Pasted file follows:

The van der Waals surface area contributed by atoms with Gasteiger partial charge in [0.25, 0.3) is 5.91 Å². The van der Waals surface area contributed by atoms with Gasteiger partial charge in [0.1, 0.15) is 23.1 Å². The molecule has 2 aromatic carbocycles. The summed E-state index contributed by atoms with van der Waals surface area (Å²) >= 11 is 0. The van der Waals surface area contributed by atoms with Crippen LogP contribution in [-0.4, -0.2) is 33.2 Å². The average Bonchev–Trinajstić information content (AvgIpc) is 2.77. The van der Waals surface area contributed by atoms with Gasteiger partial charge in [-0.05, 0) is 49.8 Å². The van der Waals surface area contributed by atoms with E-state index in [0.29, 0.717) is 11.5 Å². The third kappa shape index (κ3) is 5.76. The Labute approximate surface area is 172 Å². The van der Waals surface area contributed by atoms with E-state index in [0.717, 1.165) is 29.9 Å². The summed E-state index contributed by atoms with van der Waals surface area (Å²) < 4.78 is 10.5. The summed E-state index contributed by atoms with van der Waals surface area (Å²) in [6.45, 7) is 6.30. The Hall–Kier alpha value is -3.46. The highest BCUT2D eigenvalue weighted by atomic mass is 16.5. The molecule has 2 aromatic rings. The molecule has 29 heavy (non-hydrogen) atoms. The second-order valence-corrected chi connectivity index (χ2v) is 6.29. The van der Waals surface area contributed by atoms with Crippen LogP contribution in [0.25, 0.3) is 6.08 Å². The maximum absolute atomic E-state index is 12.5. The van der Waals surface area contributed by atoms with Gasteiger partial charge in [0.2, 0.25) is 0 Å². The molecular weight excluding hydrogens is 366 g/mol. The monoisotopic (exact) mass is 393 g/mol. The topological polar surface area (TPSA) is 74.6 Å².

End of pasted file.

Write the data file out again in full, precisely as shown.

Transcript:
The van der Waals surface area contributed by atoms with Gasteiger partial charge in [0.25, 0.3) is 5.91 Å². The van der Waals surface area contributed by atoms with Gasteiger partial charge in [0.1, 0.15) is 23.1 Å². The molecule has 2 aromatic carbocycles. The summed E-state index contributed by atoms with van der Waals surface area (Å²) >= 11 is 0. The van der Waals surface area contributed by atoms with Crippen LogP contribution in [-0.4, -0.2) is 33.2 Å². The average Bonchev–Trinajstić information content (AvgIpc) is 2.77. The van der Waals surface area contributed by atoms with Gasteiger partial charge in [-0.05, 0) is 49.8 Å². The van der Waals surface area contributed by atoms with E-state index in [0.29, 0.717) is 11.5 Å². The third kappa shape index (κ3) is 5.76. The Labute approximate surface area is 172 Å². The van der Waals surface area contributed by atoms with E-state index in [0.717, 1.165) is 29.9 Å². The summed E-state index contributed by atoms with van der Waals surface area (Å²) < 4.78 is 10.5. The summed E-state index contributed by atoms with van der Waals surface area (Å²) in [6.45, 7) is 6.30. The Hall–Kier alpha value is -3.46. The highest BCUT2D eigenvalue weighted by atomic mass is 16.5. The molecule has 2 aromatic rings. The molecule has 29 heavy (non-hydrogen) atoms. The second-order valence-corrected chi connectivity index (χ2v) is 6.29. The van der Waals surface area contributed by atoms with Crippen LogP contribution in [0.25, 0.3) is 6.08 Å². The maximum absolute atomic E-state index is 12.5. The van der Waals surface area contributed by atoms with Gasteiger partial charge in [0.2, 0.25) is 0 Å². The molecular weight excluding hydrogens is 366 g/mol. The monoisotopic (exact) mass is 393 g/mol. The topological polar surface area (TPSA) is 74.6 Å².